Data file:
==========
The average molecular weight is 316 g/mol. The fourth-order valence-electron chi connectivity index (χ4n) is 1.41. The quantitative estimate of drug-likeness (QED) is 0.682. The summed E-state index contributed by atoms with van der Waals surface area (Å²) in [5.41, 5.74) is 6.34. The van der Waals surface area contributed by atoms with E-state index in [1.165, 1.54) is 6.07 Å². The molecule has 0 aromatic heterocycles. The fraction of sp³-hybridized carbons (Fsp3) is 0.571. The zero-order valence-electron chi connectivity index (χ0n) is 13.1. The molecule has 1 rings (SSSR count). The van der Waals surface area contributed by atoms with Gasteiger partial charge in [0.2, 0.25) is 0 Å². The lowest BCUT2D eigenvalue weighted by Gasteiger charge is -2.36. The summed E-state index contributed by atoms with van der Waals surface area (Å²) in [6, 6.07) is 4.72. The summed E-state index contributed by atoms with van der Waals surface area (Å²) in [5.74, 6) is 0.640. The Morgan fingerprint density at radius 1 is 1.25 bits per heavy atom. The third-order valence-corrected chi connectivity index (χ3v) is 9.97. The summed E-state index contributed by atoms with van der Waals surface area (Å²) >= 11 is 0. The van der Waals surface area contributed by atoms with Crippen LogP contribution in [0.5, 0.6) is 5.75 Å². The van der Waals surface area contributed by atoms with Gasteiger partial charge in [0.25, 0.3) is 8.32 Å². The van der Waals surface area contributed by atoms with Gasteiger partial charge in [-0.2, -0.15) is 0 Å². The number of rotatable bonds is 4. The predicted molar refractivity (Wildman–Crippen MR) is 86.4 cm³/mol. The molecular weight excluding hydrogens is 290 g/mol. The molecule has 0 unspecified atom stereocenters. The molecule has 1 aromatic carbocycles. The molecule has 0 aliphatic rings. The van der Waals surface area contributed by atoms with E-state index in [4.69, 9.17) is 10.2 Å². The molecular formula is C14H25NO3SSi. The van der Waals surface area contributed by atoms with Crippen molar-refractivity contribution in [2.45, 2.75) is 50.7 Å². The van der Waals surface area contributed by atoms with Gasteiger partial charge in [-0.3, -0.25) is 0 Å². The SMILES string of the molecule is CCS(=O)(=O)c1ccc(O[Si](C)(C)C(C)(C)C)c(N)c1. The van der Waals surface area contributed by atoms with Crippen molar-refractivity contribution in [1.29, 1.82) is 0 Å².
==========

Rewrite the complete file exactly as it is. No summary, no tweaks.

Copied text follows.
The average molecular weight is 316 g/mol. The fourth-order valence-electron chi connectivity index (χ4n) is 1.41. The quantitative estimate of drug-likeness (QED) is 0.682. The summed E-state index contributed by atoms with van der Waals surface area (Å²) in [5.41, 5.74) is 6.34. The van der Waals surface area contributed by atoms with E-state index in [1.165, 1.54) is 6.07 Å². The molecule has 0 aromatic heterocycles. The fraction of sp³-hybridized carbons (Fsp3) is 0.571. The zero-order valence-electron chi connectivity index (χ0n) is 13.1. The molecule has 1 rings (SSSR count). The van der Waals surface area contributed by atoms with Gasteiger partial charge in [0.2, 0.25) is 0 Å². The lowest BCUT2D eigenvalue weighted by Gasteiger charge is -2.36. The summed E-state index contributed by atoms with van der Waals surface area (Å²) in [6, 6.07) is 4.72. The summed E-state index contributed by atoms with van der Waals surface area (Å²) in [5.74, 6) is 0.640. The Morgan fingerprint density at radius 1 is 1.25 bits per heavy atom. The third-order valence-corrected chi connectivity index (χ3v) is 9.97. The summed E-state index contributed by atoms with van der Waals surface area (Å²) >= 11 is 0. The van der Waals surface area contributed by atoms with Crippen LogP contribution in [0.5, 0.6) is 5.75 Å². The van der Waals surface area contributed by atoms with Gasteiger partial charge in [0.25, 0.3) is 8.32 Å². The van der Waals surface area contributed by atoms with Gasteiger partial charge in [-0.2, -0.15) is 0 Å². The number of rotatable bonds is 4. The predicted molar refractivity (Wildman–Crippen MR) is 86.4 cm³/mol. The molecular weight excluding hydrogens is 290 g/mol. The molecule has 0 unspecified atom stereocenters. The molecule has 1 aromatic carbocycles. The molecule has 0 aliphatic rings. The van der Waals surface area contributed by atoms with E-state index in [4.69, 9.17) is 10.2 Å². The molecular formula is C14H25NO3SSi. The van der Waals surface area contributed by atoms with Crippen molar-refractivity contribution in [2.45, 2.75) is 50.7 Å². The van der Waals surface area contributed by atoms with Gasteiger partial charge in [-0.3, -0.25) is 0 Å². The SMILES string of the molecule is CCS(=O)(=O)c1ccc(O[Si](C)(C)C(C)(C)C)c(N)c1. The van der Waals surface area contributed by atoms with Crippen molar-refractivity contribution in [1.29, 1.82) is 0 Å².